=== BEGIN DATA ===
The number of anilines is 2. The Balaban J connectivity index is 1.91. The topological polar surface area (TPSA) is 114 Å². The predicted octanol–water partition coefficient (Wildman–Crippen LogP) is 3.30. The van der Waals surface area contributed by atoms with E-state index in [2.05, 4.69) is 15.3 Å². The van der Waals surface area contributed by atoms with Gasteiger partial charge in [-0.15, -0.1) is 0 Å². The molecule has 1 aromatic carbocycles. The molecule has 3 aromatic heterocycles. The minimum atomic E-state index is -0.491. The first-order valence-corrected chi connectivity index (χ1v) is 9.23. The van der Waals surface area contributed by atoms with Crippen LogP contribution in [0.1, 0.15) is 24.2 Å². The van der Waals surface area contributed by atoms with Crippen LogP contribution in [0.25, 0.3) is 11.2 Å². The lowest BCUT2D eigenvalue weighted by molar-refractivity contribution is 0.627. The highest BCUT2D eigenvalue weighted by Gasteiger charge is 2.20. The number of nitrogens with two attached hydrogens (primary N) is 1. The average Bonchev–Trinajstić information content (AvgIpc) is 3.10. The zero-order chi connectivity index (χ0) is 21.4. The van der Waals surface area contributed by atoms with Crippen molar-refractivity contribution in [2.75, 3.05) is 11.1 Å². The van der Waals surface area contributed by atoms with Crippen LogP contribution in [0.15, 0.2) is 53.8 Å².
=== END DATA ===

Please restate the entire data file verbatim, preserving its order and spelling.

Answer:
The number of anilines is 2. The Balaban J connectivity index is 1.91. The topological polar surface area (TPSA) is 114 Å². The predicted octanol–water partition coefficient (Wildman–Crippen LogP) is 3.30. The van der Waals surface area contributed by atoms with E-state index in [2.05, 4.69) is 15.3 Å². The van der Waals surface area contributed by atoms with Gasteiger partial charge in [-0.15, -0.1) is 0 Å². The molecule has 1 aromatic carbocycles. The molecule has 3 aromatic heterocycles. The minimum atomic E-state index is -0.491. The first-order valence-corrected chi connectivity index (χ1v) is 9.23. The van der Waals surface area contributed by atoms with Crippen LogP contribution in [0.1, 0.15) is 24.2 Å². The van der Waals surface area contributed by atoms with Crippen LogP contribution in [0.25, 0.3) is 11.2 Å². The lowest BCUT2D eigenvalue weighted by molar-refractivity contribution is 0.627. The highest BCUT2D eigenvalue weighted by Gasteiger charge is 2.20. The number of nitrogens with two attached hydrogens (primary N) is 1. The average Bonchev–Trinajstić information content (AvgIpc) is 3.10. The zero-order chi connectivity index (χ0) is 21.4. The van der Waals surface area contributed by atoms with Crippen molar-refractivity contribution in [2.75, 3.05) is 11.1 Å². The van der Waals surface area contributed by atoms with Crippen LogP contribution in [0.15, 0.2) is 53.8 Å².